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Withholding on hardship distributions
(Posted June 1, 1999)
Question 39: If a plan allows for hardship distributions from all available accounts, is there a required 10% withholding on employer contribution accounts?
Answer: Required withholding (which is 20% rather than 10%) does not apply to hardship distributions from 401(k) elective deferral accounts, because those are excepted from the definition of eligible rollover distributions. However, if the hardship distribution comes from a different type of plan, or from a different account within a 401(k) plan, 20% withholding applies unless the participant does a direct rollover of the hardship distribution to an IRA.
This topic is covered in Chapter 3D of The Retirement Plan Distribution Book.
An alert reader has added the following helpful clarification regarding mandatory and elective withholding:
in your latest response to a "Retirement Plan Distributions" questions regarding tax withholding and hardship withdrawals, it is possible for someone to infer that there is no withholding requirement for salary deferrals withdrawn for hardship. The questioner appears to be mixing the 10% "voluntary" withholding requirement on non-periodic distributions that are not eligible for rollover and the 20% mandatory withholding on eligible rollover distributions. For clarity, your answer should probably mention that the salary deferral will be subject to the 10% withholding requirement unless the participant opts out. It might also help folks to point out that two different withholding requirements apply where both salary deferral and other employer $$ are withdrawn for hardship at the same time.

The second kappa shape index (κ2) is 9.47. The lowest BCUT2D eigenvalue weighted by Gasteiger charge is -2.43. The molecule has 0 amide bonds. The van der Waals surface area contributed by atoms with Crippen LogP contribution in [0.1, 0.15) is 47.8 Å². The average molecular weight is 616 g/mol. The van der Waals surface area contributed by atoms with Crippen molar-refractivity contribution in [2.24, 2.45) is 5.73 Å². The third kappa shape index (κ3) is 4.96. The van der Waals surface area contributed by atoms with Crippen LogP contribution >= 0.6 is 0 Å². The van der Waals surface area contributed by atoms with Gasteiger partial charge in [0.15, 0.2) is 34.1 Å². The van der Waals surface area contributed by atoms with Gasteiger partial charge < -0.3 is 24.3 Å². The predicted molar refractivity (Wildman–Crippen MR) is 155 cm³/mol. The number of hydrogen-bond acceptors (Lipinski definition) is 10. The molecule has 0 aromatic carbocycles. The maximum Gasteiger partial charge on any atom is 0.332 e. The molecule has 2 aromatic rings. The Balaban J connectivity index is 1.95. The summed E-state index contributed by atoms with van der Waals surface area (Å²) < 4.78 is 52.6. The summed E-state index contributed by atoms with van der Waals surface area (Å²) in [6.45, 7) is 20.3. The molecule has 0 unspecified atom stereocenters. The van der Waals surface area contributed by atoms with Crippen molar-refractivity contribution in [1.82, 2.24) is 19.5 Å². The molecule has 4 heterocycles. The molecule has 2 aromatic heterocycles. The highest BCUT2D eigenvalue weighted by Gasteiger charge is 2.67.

Answers are provided as general guidance on the subjects covered in the question and are not provided as legal advice
to the questioner or to readers. Any legal issues should be reviewed by your legal counsel to apply the
law to the particular facts of this and similar situations.
The law in this area changes frequently. Answers are believed to be correct as of the posting dates shown. The completeness
or accuracy of a particular answer may be affected by changes in the law (statutes, regulations, rulings, court decisions, etc.)
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